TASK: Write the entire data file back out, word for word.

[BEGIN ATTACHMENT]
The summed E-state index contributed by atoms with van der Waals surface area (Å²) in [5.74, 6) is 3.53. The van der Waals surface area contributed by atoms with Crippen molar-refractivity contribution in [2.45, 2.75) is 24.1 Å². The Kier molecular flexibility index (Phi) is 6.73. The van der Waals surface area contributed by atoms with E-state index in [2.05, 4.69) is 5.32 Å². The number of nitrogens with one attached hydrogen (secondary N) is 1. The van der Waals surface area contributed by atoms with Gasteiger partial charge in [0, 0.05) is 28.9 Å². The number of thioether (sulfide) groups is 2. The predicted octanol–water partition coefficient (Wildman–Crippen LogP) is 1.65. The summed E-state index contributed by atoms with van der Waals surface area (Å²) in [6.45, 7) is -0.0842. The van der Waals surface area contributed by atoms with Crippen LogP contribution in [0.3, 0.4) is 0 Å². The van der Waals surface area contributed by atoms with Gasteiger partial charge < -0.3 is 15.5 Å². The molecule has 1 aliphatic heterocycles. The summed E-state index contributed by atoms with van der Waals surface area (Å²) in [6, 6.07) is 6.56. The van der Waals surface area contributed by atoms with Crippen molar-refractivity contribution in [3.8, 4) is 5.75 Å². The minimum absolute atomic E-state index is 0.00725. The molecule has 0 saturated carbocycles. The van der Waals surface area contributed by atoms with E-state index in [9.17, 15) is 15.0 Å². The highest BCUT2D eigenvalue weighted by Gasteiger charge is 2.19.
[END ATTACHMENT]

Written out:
The summed E-state index contributed by atoms with van der Waals surface area (Å²) in [5.74, 6) is 3.53. The van der Waals surface area contributed by atoms with Crippen molar-refractivity contribution in [2.45, 2.75) is 24.1 Å². The Kier molecular flexibility index (Phi) is 6.73. The van der Waals surface area contributed by atoms with E-state index in [2.05, 4.69) is 5.32 Å². The number of nitrogens with one attached hydrogen (secondary N) is 1. The van der Waals surface area contributed by atoms with Gasteiger partial charge in [0, 0.05) is 28.9 Å². The number of thioether (sulfide) groups is 2. The predicted octanol–water partition coefficient (Wildman–Crippen LogP) is 1.65. The summed E-state index contributed by atoms with van der Waals surface area (Å²) in [6.45, 7) is -0.0842. The van der Waals surface area contributed by atoms with Crippen LogP contribution in [0.3, 0.4) is 0 Å². The van der Waals surface area contributed by atoms with Gasteiger partial charge < -0.3 is 15.5 Å². The molecule has 1 aliphatic heterocycles. The summed E-state index contributed by atoms with van der Waals surface area (Å²) in [6, 6.07) is 6.56. The van der Waals surface area contributed by atoms with Crippen molar-refractivity contribution in [3.8, 4) is 5.75 Å². The minimum absolute atomic E-state index is 0.00725. The molecule has 0 saturated carbocycles. The van der Waals surface area contributed by atoms with E-state index in [9.17, 15) is 15.0 Å². The highest BCUT2D eigenvalue weighted by Gasteiger charge is 2.19.